British retailer Holland & Barrett is joining the effort to end a major problem plaguing city sewers around the world—fatbergs. The news comes amid the industry's struggle to ensure consumers properly use and dispose of the products, an educational challenge similar to headwinds faced by recycling programs. (In one recent program, Garnier partnered with Terracycle to produce PSAs that showed consumers how to properly recycle products to boost follow-through.)
Holland & Barrett is removing all of its 34 branded and own-label products in its wet wipe range from its 800 United Kingdom and Ireland stores, reports The Guardian. Beginning in July, it will replace the wipes with eco-friendly alternatives including double- sided cotton cloths, unbleached cotton muslin cloths, cotton pads and exfoliating gloves. Shops in other countries will follow suit by the end of September 2019.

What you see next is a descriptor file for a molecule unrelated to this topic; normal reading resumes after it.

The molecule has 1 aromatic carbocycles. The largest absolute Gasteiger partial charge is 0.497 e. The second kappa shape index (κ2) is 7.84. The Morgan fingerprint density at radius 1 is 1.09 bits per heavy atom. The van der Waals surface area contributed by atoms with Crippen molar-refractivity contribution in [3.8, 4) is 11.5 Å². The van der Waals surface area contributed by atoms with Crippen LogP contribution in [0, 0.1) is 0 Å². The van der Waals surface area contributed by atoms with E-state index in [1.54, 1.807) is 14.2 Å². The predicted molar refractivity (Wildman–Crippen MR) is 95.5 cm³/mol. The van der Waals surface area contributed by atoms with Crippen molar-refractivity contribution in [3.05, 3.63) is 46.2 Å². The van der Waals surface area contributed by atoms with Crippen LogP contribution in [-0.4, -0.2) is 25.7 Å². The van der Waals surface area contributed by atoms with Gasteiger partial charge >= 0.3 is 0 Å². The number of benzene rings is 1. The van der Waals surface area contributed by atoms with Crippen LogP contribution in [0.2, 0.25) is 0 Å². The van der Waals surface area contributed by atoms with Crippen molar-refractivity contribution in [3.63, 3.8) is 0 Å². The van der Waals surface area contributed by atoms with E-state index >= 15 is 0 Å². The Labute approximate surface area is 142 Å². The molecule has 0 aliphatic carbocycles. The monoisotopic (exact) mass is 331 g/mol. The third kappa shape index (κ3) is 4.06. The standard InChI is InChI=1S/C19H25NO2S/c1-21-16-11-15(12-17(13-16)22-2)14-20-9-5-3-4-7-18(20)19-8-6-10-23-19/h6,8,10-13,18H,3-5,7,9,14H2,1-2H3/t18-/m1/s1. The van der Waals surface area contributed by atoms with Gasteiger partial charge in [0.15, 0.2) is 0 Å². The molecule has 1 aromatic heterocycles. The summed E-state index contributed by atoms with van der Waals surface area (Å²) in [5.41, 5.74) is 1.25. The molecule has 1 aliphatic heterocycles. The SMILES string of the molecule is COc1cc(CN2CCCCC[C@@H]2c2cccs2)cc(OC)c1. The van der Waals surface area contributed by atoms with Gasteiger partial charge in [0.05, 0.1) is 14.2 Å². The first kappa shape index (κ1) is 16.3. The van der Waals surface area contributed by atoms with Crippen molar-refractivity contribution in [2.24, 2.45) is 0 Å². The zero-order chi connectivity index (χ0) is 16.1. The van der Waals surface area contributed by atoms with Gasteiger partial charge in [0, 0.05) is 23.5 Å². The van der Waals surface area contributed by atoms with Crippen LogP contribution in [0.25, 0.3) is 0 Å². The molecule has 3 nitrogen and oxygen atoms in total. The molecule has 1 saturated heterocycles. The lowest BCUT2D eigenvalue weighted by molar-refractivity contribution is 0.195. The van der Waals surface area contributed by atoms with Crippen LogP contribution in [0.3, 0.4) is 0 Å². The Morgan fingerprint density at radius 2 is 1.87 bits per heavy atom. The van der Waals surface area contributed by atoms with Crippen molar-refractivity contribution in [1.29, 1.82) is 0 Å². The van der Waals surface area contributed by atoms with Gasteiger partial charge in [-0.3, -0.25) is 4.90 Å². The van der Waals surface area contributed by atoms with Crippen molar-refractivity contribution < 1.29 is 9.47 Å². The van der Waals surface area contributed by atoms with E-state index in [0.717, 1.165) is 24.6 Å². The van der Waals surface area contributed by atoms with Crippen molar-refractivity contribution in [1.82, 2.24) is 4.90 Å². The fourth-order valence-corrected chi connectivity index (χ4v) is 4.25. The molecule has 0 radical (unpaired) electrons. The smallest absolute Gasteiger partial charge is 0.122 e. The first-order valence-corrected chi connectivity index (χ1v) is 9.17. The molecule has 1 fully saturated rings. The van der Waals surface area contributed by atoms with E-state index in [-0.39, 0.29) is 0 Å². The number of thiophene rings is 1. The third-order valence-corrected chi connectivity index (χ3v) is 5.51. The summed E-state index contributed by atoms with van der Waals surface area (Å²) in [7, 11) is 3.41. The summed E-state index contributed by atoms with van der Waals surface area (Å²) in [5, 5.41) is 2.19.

Read more about sustainable packaging in our May packaging supplement.
Standard wipes contain materials that may not biodegrade quickly when entering the sewer system, leading to blockages. Caused mainly by a buildup of wet wipes, fats, oils and grease into a solid mass, subterranean fatbergs have become common in large cities—include a 250-metre fatberg in Whitechapel in London in 2017, which weighed as much as 19 elephants.
“There is a growing awareness of how much our current throwaway culture is damaging our oceans, beaches and rivers,” Joanne Cooke, the head of beauty at Holland & Barrett, told the publication. “We want to encourage our customers to think about what they currently throw away and encourage them to swap to more sustainable alternatives. The quickest way for us all to make a positive impact on the world we live in is to choose to spend our money on more sustainable products.”